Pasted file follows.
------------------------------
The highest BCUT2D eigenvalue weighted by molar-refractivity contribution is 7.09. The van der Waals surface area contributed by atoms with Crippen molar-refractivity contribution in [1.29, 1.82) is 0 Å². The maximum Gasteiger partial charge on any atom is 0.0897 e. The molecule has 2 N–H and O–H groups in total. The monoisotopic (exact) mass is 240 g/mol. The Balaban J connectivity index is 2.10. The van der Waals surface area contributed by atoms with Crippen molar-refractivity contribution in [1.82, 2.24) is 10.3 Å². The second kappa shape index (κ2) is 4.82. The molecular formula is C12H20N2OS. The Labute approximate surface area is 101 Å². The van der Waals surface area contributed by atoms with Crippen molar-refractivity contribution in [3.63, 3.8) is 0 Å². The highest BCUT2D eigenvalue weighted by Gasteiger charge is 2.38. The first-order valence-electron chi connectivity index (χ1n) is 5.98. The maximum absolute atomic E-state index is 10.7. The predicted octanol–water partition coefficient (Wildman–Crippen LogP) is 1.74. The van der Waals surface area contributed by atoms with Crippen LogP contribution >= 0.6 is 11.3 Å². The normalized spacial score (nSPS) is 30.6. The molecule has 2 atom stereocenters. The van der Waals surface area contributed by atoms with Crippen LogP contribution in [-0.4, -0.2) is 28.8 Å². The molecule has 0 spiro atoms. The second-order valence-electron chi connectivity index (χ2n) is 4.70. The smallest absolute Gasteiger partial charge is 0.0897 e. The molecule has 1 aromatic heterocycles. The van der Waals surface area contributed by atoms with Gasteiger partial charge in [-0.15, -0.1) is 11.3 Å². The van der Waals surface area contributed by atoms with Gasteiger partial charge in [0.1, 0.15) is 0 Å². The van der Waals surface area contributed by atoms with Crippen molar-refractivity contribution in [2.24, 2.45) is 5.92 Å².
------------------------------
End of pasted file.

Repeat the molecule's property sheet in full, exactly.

The highest BCUT2D eigenvalue weighted by molar-refractivity contribution is 7.09. The van der Waals surface area contributed by atoms with Crippen molar-refractivity contribution in [1.29, 1.82) is 0 Å². The maximum Gasteiger partial charge on any atom is 0.0897 e. The molecule has 2 N–H and O–H groups in total. The monoisotopic (exact) mass is 240 g/mol. The Balaban J connectivity index is 2.10. The van der Waals surface area contributed by atoms with Crippen molar-refractivity contribution in [1.82, 2.24) is 10.3 Å². The second kappa shape index (κ2) is 4.82. The molecular formula is C12H20N2OS. The Labute approximate surface area is 101 Å². The van der Waals surface area contributed by atoms with Crippen molar-refractivity contribution in [3.63, 3.8) is 0 Å². The highest BCUT2D eigenvalue weighted by Gasteiger charge is 2.38. The first-order valence-electron chi connectivity index (χ1n) is 5.98. The maximum absolute atomic E-state index is 10.7. The predicted octanol–water partition coefficient (Wildman–Crippen LogP) is 1.74. The van der Waals surface area contributed by atoms with Crippen LogP contribution >= 0.6 is 11.3 Å². The normalized spacial score (nSPS) is 30.6. The molecule has 2 atom stereocenters. The van der Waals surface area contributed by atoms with Crippen LogP contribution in [-0.4, -0.2) is 28.8 Å². The molecule has 0 spiro atoms. The second-order valence-electron chi connectivity index (χ2n) is 4.70. The smallest absolute Gasteiger partial charge is 0.0897 e. The molecule has 1 aromatic heterocycles. The van der Waals surface area contributed by atoms with Gasteiger partial charge in [-0.15, -0.1) is 11.3 Å². The van der Waals surface area contributed by atoms with Gasteiger partial charge in [0.1, 0.15) is 0 Å². The van der Waals surface area contributed by atoms with Crippen molar-refractivity contribution in [2.24, 2.45) is 5.92 Å².